The starting point for poetry in primary schools must be poems. That's to say, not a worksheet, not a writing exercise but a pile of poems, a set of poems, a cornucopia of poems.
The first job is for the children to see that poems can become theirs, that poets wrote poems for the likes of them, that poems belong to them.
How can we best do that?
Poems have to become part of the classroom, part of school life and poems are things that children can browse and find for themselves; poems are things that are on walls, in books that are accessible at all times; poems can be heard, shouted, whispered, sung, given accompaniments with drawings, pictures on powerpoint, music, mime, film, whatever.
One simple place to start is to come in one day and say that in 20 minutes time we're going to have a poetry show. You distribute piles of poetry books on the children's tables. You invite the children to go into pairs and choose a poem per pair. You ask them to prepare a poem per pair for the poetry show that you're going to have in 20 minutes time. You tell them that they can perform the poem in anyway they like: taking turns, saying it together, singing some of it or all of it, tapping out a rhythm, miming it, making noises to go with it - leaving out words or lines for the rest of the class to guess...etc etc.
20 minutes later, you hold the poetry show. For this first one, you m.c. the show making a big deal of it, making sure that everyone is ready and quite to hear each performance and giving each one applause.
At the end of the show of approx fifteen performances, you invite the children in their pairs to consider what aspects of each other's performances would they consider trying out for the next poetry show. This is a positive way to do criticism and builds the idea that you are a team trying to help each other get better and better at poetry together. If there was something you noticed that no one mentions you can chip in with. If there's something that you think might be worth trying e.g. making the sound of sea 'behind' a performance, you suggest that too.
A day later, or a two days later, or three days later or a week later you do the same again. Whatever interval you set up, you repeat, so there is an expectation for this activity to happen again and again. This is very important.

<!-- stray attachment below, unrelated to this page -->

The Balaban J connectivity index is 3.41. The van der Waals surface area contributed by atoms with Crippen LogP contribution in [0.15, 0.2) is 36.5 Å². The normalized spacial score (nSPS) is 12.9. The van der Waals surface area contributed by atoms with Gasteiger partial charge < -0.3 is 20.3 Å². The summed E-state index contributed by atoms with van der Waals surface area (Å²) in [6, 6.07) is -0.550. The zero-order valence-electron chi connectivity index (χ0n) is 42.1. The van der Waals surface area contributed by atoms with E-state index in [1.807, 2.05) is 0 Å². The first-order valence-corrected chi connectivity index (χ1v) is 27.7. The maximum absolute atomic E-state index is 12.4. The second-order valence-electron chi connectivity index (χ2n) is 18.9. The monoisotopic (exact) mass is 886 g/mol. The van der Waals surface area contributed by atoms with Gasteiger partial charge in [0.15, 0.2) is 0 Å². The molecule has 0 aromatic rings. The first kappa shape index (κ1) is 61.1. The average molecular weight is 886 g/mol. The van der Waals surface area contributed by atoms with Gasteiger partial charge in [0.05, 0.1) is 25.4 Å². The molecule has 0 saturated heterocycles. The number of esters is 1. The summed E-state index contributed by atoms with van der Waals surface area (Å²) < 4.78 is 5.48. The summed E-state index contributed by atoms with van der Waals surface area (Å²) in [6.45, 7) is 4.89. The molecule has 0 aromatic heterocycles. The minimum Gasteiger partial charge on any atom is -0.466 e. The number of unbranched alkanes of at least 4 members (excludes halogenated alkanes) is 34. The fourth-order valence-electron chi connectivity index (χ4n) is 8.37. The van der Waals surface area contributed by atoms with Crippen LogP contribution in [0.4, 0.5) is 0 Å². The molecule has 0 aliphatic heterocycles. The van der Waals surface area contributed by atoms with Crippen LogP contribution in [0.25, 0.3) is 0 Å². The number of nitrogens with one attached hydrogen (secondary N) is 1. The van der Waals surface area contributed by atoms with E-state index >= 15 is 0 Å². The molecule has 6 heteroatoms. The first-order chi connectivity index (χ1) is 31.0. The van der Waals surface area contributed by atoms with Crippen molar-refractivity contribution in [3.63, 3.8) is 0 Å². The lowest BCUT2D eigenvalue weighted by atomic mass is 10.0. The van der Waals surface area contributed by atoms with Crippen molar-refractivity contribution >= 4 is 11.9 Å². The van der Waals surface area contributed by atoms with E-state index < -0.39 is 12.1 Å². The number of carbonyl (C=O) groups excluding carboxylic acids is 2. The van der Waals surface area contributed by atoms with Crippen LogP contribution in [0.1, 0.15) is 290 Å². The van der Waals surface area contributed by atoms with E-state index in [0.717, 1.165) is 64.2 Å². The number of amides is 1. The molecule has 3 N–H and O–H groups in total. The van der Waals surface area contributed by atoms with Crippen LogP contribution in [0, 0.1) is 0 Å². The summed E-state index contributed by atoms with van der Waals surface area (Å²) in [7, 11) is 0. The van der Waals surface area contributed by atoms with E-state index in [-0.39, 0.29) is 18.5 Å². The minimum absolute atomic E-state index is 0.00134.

You keep this going for as long as there is enthusiasm.
You can vary the format by e.g. you and a child having a go. Involve the TAs. Widen the choice of poems. Let the children go back to favourites. Try using powerpoint, try making 'shoe boxes' to represent poems. Try doing paintings. If you're used to one of the animation apps, try that.
What is all this about?
This is not only about helping a class 'possess' poems, it is giving them a 'repertoire'. Each time you do the 'show', you might be covering 15 poems. You're building up many ways of how poems work. You're enabling the children to have poems in their minds, bodies and voices.
I can promise you that they will become enthusiastic about poetry because you're showing that you believe in poems and you believe in them. The point here is that poems are doing the work, and that's because poems have 'hooks'. Poets are people who write poems so that they 'stick' to readers and listeners: whether that's rhyme, rhythm, imagery, shape, repetition or whatever, each line of a poem holds within it the efforts of a poet to grab the attention of a reader or listener. These hooks are the most cogent argument for poetry - not commentary, not worksheets, but the poem itself.
Don't necessarily expect dramatic results immediately. Give it two or three sessions for the pattern to develop of performance/discussion/learning from each other/performance to take hold.
Alongside this, it's worth thinking about what else you can do to make a poetry-friendly classroom.
A bookshelf or bookcase of poetry books.
You could try writing out a poem a week on a huge bit of paper.
Invite the children to put post-its on and around the poem with comments and questions. On the day you're going to change the poem to a new one (a week later?) collect up the post-its and get the children to talk about them e.g. handing them out to pairs, followed by a plenary. If there are questions, discuss how best to answer them.
Watch or listen to poets performing their poems on CD, video, online or wherever.
Get poets to come to school.
Organise a poetry cabaret evening involving parents and grandparents. Make sure that it only lasts about half an hour interspersed with music, dance and perhaps an art show.
Invite the children to make their own personal poetry anthologies. Give them each a nice notebook and tell them they can copy out any poem, part of a poem, song, part of a song, or any 'line' from something they hear on TV or on the radio that sounds interesting or caught their imagination - perhaps from a film. You do the same and show them your anthology and where you're collecting your poems and parts of poems and sayings from. This 'models' making an anthology.
Poetry in Primary Schools 2 will be about what happens if someone comes into your room and says, 'How can you justify spending time on this stuff?'
Poetry in Primary Schools 3 will be about interesting and exciting ways of reading poems in a critical way suitable for primary schools.
Poetry in Primary Schools 4 will be about interesting and exciting ways of writing poems.
These pages are all inter-connected. However your base is in reading poems together and sharing poems in a poetry-friendly classroom. It's here that poems do the 'work' for you. They will engender the enthusiasm and excitement you need.
(Most of these ideas and many more are in 'What is Poetry? An Essential Guide to Reading and Writing Poetry' published by Walker Books. In that book, I have a section on some poems I've written and how I came to write them.